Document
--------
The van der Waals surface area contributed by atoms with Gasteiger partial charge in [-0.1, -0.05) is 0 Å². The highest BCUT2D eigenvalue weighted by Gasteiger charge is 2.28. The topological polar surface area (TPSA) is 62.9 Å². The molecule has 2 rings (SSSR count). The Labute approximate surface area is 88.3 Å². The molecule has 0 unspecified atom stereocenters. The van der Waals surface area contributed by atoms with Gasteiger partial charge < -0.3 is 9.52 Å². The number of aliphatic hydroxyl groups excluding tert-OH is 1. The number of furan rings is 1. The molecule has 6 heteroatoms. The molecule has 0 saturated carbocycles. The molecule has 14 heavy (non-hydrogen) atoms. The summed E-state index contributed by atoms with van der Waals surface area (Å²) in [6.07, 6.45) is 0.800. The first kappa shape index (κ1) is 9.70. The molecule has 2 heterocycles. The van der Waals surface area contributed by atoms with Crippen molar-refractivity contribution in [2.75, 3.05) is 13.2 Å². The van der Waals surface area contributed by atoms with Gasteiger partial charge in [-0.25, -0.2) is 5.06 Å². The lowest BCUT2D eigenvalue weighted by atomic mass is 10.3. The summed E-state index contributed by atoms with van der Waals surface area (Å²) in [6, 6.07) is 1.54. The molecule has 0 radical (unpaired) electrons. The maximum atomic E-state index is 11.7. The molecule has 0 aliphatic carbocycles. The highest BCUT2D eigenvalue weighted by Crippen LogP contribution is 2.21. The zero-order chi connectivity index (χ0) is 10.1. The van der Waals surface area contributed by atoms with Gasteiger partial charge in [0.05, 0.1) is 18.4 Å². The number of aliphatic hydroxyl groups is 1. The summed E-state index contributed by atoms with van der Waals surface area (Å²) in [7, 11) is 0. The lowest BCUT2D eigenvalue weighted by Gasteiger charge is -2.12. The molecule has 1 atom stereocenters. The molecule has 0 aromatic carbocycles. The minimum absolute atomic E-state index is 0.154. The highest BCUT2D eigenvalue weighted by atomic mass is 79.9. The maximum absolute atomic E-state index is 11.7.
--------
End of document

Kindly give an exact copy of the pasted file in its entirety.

The van der Waals surface area contributed by atoms with Gasteiger partial charge in [-0.1, -0.05) is 0 Å². The highest BCUT2D eigenvalue weighted by Gasteiger charge is 2.28. The topological polar surface area (TPSA) is 62.9 Å². The molecule has 2 rings (SSSR count). The Labute approximate surface area is 88.3 Å². The molecule has 0 unspecified atom stereocenters. The van der Waals surface area contributed by atoms with Gasteiger partial charge < -0.3 is 9.52 Å². The number of aliphatic hydroxyl groups excluding tert-OH is 1. The number of furan rings is 1. The molecule has 6 heteroatoms. The molecule has 0 saturated carbocycles. The molecule has 14 heavy (non-hydrogen) atoms. The summed E-state index contributed by atoms with van der Waals surface area (Å²) in [6.07, 6.45) is 0.800. The first kappa shape index (κ1) is 9.70. The molecule has 2 heterocycles. The van der Waals surface area contributed by atoms with Crippen molar-refractivity contribution in [2.75, 3.05) is 13.2 Å². The van der Waals surface area contributed by atoms with Gasteiger partial charge in [-0.25, -0.2) is 5.06 Å². The lowest BCUT2D eigenvalue weighted by atomic mass is 10.3. The summed E-state index contributed by atoms with van der Waals surface area (Å²) in [6, 6.07) is 1.54. The molecule has 0 radical (unpaired) electrons. The maximum atomic E-state index is 11.7. The molecule has 0 aliphatic carbocycles. The highest BCUT2D eigenvalue weighted by Crippen LogP contribution is 2.21. The zero-order chi connectivity index (χ0) is 10.1. The van der Waals surface area contributed by atoms with Gasteiger partial charge in [0.05, 0.1) is 18.4 Å². The number of aliphatic hydroxyl groups is 1. The summed E-state index contributed by atoms with van der Waals surface area (Å²) in [7, 11) is 0. The lowest BCUT2D eigenvalue weighted by Gasteiger charge is -2.12. The molecule has 1 atom stereocenters. The molecule has 0 aromatic carbocycles. The minimum absolute atomic E-state index is 0.154. The highest BCUT2D eigenvalue weighted by atomic mass is 79.9. The maximum absolute atomic E-state index is 11.7.